Mononeuropathy and diplopia

People with diabetes occasionally have damage to a single nerve (mononeuropathy). It's not clear why this happens, but there's generally thought to be some relationship with lack of glucose control. There doesn't seem to be an association between diabetic mononeuropathy and other forms of diabetic neuropathy.

Mononeuropathies are not always diabetic in origin. For this reason patients with diabetes and a mononeuropathy should have other causes of neuropathy considered, including alcoholism, familial, nutritional, and drug-induced. In the absence of other medical disorders known to cause neuropathy, extensive investigation is not likely necessary.

How mononeuropathy causes diplopia

Among the nerves that might be affected by a mononeuropathy are the cranial nerves (nerves supplying the head). There are a dozen cranial nerves, but some of them may have specific problems that occurs in people with diabetes: usually the third or sixth cranial nerves. The third nerve is also called the occulomotor nerve; the sixth, the abducent. Another name for damage to the nerve is "nerve palsy" (hence the names "third nerve palsy" and "sixth nerve palsy").

The third, fourth, and sixth cranial nerves control the extra-ocular muscles (EOM) of the eyes, allowing the eyeball to rotate in different directions. So, if one of the these nerves is damaged on one side, the eye on that same side can't fully move, causing double vision (diplopia, from the Greek, diplous = double + ope = sight) when the patient looks in certain directions. This double vision is extremely annoying, but easily temporarily treated, by putting a patch over the eye on the side where the nerve is affected.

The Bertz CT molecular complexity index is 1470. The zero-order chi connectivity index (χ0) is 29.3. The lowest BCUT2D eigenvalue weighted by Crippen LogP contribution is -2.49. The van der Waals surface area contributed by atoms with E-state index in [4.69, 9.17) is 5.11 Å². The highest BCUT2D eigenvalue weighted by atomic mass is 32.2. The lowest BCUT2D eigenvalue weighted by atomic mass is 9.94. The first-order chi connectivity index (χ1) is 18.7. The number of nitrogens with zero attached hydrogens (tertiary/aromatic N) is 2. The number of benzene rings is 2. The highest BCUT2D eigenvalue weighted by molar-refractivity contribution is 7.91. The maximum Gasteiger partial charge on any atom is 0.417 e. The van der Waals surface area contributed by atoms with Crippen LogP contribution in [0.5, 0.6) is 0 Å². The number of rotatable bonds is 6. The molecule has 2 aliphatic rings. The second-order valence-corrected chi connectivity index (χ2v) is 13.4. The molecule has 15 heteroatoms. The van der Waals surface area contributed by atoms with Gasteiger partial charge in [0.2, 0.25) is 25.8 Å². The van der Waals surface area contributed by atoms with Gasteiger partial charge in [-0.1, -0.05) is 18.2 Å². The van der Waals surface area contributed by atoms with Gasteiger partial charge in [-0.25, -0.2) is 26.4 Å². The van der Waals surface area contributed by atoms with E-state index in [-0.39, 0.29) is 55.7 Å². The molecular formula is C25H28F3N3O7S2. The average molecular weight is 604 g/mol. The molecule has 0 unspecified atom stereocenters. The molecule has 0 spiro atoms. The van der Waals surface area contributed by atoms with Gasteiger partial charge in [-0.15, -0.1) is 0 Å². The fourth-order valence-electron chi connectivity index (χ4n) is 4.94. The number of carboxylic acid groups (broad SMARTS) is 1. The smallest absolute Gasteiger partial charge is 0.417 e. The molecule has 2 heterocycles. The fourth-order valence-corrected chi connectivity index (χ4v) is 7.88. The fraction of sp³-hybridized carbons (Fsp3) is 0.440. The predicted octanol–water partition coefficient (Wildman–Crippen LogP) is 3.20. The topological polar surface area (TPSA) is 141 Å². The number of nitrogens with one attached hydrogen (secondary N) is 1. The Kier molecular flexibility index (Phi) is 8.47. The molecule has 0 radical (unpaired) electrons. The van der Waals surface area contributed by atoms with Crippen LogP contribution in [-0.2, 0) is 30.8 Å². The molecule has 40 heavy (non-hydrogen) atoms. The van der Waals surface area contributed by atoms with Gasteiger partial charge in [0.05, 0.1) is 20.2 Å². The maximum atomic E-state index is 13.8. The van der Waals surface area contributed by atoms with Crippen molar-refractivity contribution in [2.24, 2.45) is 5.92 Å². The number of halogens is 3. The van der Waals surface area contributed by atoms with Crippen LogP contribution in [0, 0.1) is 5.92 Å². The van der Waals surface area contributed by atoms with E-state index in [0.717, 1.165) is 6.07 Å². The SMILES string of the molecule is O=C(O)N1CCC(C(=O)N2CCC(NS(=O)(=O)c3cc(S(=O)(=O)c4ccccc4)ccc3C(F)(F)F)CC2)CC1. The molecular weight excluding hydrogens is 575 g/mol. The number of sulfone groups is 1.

In addition to the double vision, damage to the third nerve may result in ptosis (dropping eyelid) and a dilated pupil. These findings are variable in diabetic nerve palsies, and if present should prompt the physician to do further evaluation (such as a neurologic consultation and/or an MRI) to look for other causes of the damage.

Although diabetic EOM palsies are extremely frustrating, they resolve gradually over a period of months without any specific treatment.

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